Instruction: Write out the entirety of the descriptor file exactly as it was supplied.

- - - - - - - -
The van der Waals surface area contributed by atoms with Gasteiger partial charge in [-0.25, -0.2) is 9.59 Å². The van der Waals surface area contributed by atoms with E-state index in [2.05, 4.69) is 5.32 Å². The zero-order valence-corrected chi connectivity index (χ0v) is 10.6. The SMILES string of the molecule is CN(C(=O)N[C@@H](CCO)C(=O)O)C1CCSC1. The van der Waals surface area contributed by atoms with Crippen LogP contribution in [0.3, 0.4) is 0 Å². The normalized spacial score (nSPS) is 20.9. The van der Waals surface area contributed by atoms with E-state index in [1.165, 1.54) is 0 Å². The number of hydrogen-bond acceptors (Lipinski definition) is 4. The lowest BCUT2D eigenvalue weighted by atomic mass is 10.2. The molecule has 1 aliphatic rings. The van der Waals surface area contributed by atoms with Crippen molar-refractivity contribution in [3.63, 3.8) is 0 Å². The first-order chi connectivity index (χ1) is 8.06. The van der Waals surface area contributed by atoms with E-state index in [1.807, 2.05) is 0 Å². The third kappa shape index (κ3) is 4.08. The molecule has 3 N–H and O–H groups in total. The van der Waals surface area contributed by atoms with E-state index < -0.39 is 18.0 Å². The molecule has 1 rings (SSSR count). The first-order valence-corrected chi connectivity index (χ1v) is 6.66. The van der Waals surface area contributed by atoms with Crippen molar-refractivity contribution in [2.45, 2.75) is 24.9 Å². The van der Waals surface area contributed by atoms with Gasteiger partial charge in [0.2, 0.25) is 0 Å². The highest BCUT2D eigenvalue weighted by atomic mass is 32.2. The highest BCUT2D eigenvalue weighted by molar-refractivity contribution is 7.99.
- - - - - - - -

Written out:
The van der Waals surface area contributed by atoms with Gasteiger partial charge in [-0.25, -0.2) is 9.59 Å². The van der Waals surface area contributed by atoms with E-state index in [2.05, 4.69) is 5.32 Å². The zero-order valence-corrected chi connectivity index (χ0v) is 10.6. The SMILES string of the molecule is CN(C(=O)N[C@@H](CCO)C(=O)O)C1CCSC1. The van der Waals surface area contributed by atoms with Crippen LogP contribution in [0.3, 0.4) is 0 Å². The normalized spacial score (nSPS) is 20.9. The van der Waals surface area contributed by atoms with E-state index in [1.165, 1.54) is 0 Å². The number of hydrogen-bond acceptors (Lipinski definition) is 4. The lowest BCUT2D eigenvalue weighted by atomic mass is 10.2. The molecule has 1 aliphatic rings. The van der Waals surface area contributed by atoms with Crippen molar-refractivity contribution in [3.63, 3.8) is 0 Å². The first-order chi connectivity index (χ1) is 8.06. The van der Waals surface area contributed by atoms with E-state index in [1.807, 2.05) is 0 Å². The third kappa shape index (κ3) is 4.08. The molecule has 3 N–H and O–H groups in total. The van der Waals surface area contributed by atoms with E-state index < -0.39 is 18.0 Å². The molecule has 1 rings (SSSR count). The first-order valence-corrected chi connectivity index (χ1v) is 6.66. The van der Waals surface area contributed by atoms with Crippen molar-refractivity contribution in [2.45, 2.75) is 24.9 Å². The van der Waals surface area contributed by atoms with Gasteiger partial charge in [0.2, 0.25) is 0 Å². The highest BCUT2D eigenvalue weighted by atomic mass is 32.2. The highest BCUT2D eigenvalue weighted by molar-refractivity contribution is 7.99.